Even in the exotic meats department, they feature “Mix & Match” specials that allow shoppers to choose from elk, buffalo and venison varieties of snack sticks, jerky or summer sausage, priced at $10 a package or any three for $25.
Marketing & promotion
In addition to sample packs and “Mix & Match” promotions, the Geres came up with an idea to get customers involved with the sausage making process. They sponsor a “suggest a product” competition in which customers come up with a possible recipe idea. Customers then vote for their favorite on Facebook. Keith then comes up with a recipe based on the idea suggested and makes it for the store. The person who came up with the winning idea receives a $50 gift certificate. Some of the winning suggestions include a cherry whiskey bratwurst, a Philly cheese steak sausage and a Reuben brat.
Willi’s Sausage Co. uses its expansive parking area to set up a brat sandwich grill where customers can order a bratwurst or a meal with a drink ...along with “the best seat in the house” for weekend or holiday fireworks. They also hosted a band during one of the area festivals and this year added a photo booth to their popular location.
In addition, they sell bratwurst sandwiches daily that are made in the store and sold to-go.
Jackie explains that there is limited self-service in the 1,200-sq.-ft. retail area. Self-service is not available for meat items or chocolate.
“Customers have to talk to us and we engage them about where they are from, what they might like and even how to cook and serve our meat items,” she adds. “We want their experience with us to be memorable and exciting. We know they will have fun with our sales staff.”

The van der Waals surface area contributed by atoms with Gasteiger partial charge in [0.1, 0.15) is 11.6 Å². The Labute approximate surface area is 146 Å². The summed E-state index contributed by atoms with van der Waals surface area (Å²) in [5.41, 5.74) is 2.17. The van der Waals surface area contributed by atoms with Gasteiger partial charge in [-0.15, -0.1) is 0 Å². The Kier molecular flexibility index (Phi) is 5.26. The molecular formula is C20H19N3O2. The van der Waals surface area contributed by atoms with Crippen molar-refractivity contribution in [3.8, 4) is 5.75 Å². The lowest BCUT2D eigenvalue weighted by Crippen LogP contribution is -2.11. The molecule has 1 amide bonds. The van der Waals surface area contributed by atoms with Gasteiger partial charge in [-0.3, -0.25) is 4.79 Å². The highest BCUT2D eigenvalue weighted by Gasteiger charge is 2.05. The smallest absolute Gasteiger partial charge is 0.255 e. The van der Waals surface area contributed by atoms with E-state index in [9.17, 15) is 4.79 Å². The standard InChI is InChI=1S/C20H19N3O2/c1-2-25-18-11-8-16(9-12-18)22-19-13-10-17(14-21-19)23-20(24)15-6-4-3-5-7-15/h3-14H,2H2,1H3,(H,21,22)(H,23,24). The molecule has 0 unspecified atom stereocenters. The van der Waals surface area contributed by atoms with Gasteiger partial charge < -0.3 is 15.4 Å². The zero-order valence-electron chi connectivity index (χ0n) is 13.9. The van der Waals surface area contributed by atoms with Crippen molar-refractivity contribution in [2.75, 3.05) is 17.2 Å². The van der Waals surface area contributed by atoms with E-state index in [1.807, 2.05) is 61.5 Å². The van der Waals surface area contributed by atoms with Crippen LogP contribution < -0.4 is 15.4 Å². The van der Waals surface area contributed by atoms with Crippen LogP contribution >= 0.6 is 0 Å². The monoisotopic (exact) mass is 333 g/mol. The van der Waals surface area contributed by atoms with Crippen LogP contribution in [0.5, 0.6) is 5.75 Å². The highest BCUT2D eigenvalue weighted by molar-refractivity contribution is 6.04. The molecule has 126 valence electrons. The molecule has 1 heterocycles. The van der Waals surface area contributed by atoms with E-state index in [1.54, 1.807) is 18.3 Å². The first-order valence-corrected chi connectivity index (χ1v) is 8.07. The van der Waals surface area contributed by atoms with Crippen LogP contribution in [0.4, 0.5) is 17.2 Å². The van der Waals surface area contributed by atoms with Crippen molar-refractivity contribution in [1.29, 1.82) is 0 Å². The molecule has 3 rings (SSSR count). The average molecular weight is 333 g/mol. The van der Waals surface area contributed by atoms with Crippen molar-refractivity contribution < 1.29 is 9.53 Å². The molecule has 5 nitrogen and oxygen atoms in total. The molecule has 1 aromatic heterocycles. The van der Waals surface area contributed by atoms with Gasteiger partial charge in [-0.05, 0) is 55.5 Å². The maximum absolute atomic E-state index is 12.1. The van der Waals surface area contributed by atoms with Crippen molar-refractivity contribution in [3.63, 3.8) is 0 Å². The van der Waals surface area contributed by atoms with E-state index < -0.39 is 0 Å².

Customers visiting the willissausages.com website can purchase Willi’s Sausage Co. t-shirts. Customers donning the shop’s shirts from California to the cliffs overlooking the sea in Ireland enjoy posting photos on the company’s Facebook page.
The Gere family partners with local artisan wine makers to sponsor free indoor wine-tastings and for souvenir hunters, stocks plenty of German imports, exotic chocolates and their own homemade sauerkraut featuring onions, brown sugar and apples. They also offer bottles of their own brat sauce for sale.
Frankenmuth is nestled in hunting country and the Geres provide venison processing for sportsmen that goes beyond a hunk-and-chunk service. They make game meat jerky in styles from hickory, Cajun, cracked pepper, teriyaki and bourbon, to four types of brats, including a buffalo wing blue cheese version. They also feature four flavors of summer sausage and snack sticks for the hunting crowd.
Sausages remain the shop’s best-selling products. They are allowed limited wholesale accounts and work with a local brewery and nearby restaurants who help sell their sausages. They are hoping to expand wholesale sales in the future and are thinking about someday going under full inspection in order to do more.
Keith’s daytime job with the local roofing supply manufacturing company affords him several employees who are more than happy to taste test new product ideas he conjures up, providing him with their opinions, likes and dislikes, firsthand.
Jackie says Keith’s evenings of making sausage and other meats are “his relaxation and his passion.”